In the aftermath of the mass shooting in Charleston, South Carolina, it has emerged that the killer had been photographed in clothing bearing the flags of Rhodesia and apartheid South Africa. While a lot has been written on this in the last two days, I thought I would post this on how these regimes (and their flags) are used as symbols of white supremacy and racialised anti-communism by the far right across the Anglophone world.
Between the early 1960s and the early 1990s, Southern Africa became a focal point in the Cold War, where South Africa, Southern Rhodesia (now Zimbabwe), South-West Africa (now Namibia), Mozambique and Angola were seen as bulwarks against communism and Pan-African socialism. South Africa had adopted the policy of apartheid in 1948 which separated the population into distinct racial categories and denied most rights to its ‘non-European’ subjects. It also controlled, unofficially the territory known as South-West Africa, which it has inherited as a mandate territory from Germany after the First World War. Although the United Nations did not recognise South Africa’s mandate, South-West Africa was run on apartheid policies until it gained independence in 1990. Southern Rhodesia, also known as just Rhodesia, broke away from the British Commonwealth in 1965 in a Unilateral Declaration of Independence after the Prime Minister Ian Smith disagreed with pressure placed upon the country to broaden its parliamentary framework to include the African majority.
Mozambique and Angola were colonies of Portugal, which was under an authoritarian right-wing dictatorship until 1974. By the time that these two colonies gained independence in 1975, a ten year civil war had been fought in Angola, in which both the West and the Soviet blocs intervened, and soon after independence, Mozambique was drawn into a conflict between political groups backed by the West and the Soviets. These nations in Southern Africa allied themselves with the West, primarily the USA and the UK, portraying themselves as frontline states in a war against communist aggression, and in the Cold War era, this ensured that the Western powers supplied these countries (directly and by proxy) with military, political and economic support. At most times over this thirty year period, the systematic racism of these countries was overlooked in favour of their anti-communism.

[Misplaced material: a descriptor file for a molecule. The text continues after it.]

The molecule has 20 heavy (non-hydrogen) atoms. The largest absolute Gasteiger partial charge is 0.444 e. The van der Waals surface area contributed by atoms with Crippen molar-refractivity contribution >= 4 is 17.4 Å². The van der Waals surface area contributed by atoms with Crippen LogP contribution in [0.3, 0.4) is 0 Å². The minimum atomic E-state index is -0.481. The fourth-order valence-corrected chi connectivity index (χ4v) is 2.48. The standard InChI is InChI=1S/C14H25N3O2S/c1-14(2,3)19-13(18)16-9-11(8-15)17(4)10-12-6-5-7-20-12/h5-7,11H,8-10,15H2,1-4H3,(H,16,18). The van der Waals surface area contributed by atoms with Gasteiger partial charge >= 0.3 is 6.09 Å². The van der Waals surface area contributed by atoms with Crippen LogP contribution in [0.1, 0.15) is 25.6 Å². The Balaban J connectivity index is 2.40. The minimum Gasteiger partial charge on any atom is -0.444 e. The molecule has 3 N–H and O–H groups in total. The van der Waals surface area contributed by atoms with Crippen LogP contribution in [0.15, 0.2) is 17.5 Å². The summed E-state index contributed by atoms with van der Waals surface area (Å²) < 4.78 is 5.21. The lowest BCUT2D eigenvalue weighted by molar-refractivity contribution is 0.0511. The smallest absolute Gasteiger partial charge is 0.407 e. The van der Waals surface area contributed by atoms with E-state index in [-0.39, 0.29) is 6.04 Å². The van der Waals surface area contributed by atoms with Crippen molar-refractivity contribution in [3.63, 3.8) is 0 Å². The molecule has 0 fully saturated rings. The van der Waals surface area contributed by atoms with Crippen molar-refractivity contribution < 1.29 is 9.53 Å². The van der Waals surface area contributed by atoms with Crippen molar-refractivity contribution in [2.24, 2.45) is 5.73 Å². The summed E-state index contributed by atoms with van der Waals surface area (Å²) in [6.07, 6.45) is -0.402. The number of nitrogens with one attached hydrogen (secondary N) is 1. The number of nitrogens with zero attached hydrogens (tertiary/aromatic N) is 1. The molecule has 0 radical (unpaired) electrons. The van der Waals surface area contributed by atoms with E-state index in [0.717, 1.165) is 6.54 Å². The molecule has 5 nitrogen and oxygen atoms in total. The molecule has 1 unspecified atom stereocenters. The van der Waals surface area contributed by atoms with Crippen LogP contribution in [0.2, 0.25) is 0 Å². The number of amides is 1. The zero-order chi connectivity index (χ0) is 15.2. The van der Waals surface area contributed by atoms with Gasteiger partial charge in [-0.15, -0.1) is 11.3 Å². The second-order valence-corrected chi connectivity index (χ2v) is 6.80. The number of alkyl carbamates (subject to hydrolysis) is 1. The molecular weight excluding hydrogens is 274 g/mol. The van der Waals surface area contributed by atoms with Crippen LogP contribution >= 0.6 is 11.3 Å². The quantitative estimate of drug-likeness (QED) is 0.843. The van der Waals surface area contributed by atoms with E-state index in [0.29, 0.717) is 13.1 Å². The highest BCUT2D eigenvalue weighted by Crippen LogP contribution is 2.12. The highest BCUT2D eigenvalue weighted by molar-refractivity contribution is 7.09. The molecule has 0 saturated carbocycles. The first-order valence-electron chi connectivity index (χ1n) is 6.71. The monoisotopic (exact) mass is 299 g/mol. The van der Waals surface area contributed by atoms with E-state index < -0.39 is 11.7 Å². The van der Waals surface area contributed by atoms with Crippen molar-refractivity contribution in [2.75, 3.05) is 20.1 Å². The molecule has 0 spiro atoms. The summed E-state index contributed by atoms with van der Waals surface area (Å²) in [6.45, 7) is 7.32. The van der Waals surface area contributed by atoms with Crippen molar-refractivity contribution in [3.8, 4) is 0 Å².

Beginning in the late 1950s, anti-apartheid movements began in several Western countries (such as the UK, the USA and the Netherlands), highlighting the racism of the apartheid system in South Africa, as well as its neighbouring states, South-West Africa and Rhodesia. These movements boomed in the late 1960s and early 1970s and called for a series of economic, trade, cultural and sporting boycotts against these regimes. For many in the Western world, as well as in the Eastern Bloc and the ‘Third World’, apartheid was an anomaly in the post-war era, which should have been relegated to history like Nazism, fascism and European colonialism. Writing in 1976, Jack Woddis, a member of the British AAM, wrote:
Southern Africa clings on, a last stubborn outpost of a past epoch. White rule in South Africa, Zimbabwe and Namibia is an anachronism. History has passed its verdict. Apartheid and all its works must go.
During the 1970s, things started to move faster in Southern Africa. As mentioned above, Mozambique and Angola gained independence from Portugal, which spurred the Zimbabwean national liberation movement towards victory in its struggle against the Smith regime, despite the military intervention by South Africa. Rhodesia/Zimbabwe, alongside Angola, became the frontline warzone in Southern Africa, with the fight between Patriotic Front (made up of the Soviet-backed ZAPU and the Chinese-backed ZANU) and the Rhodesian/South African armed forces, supported (at least by supply of weapons) by the US and the UK.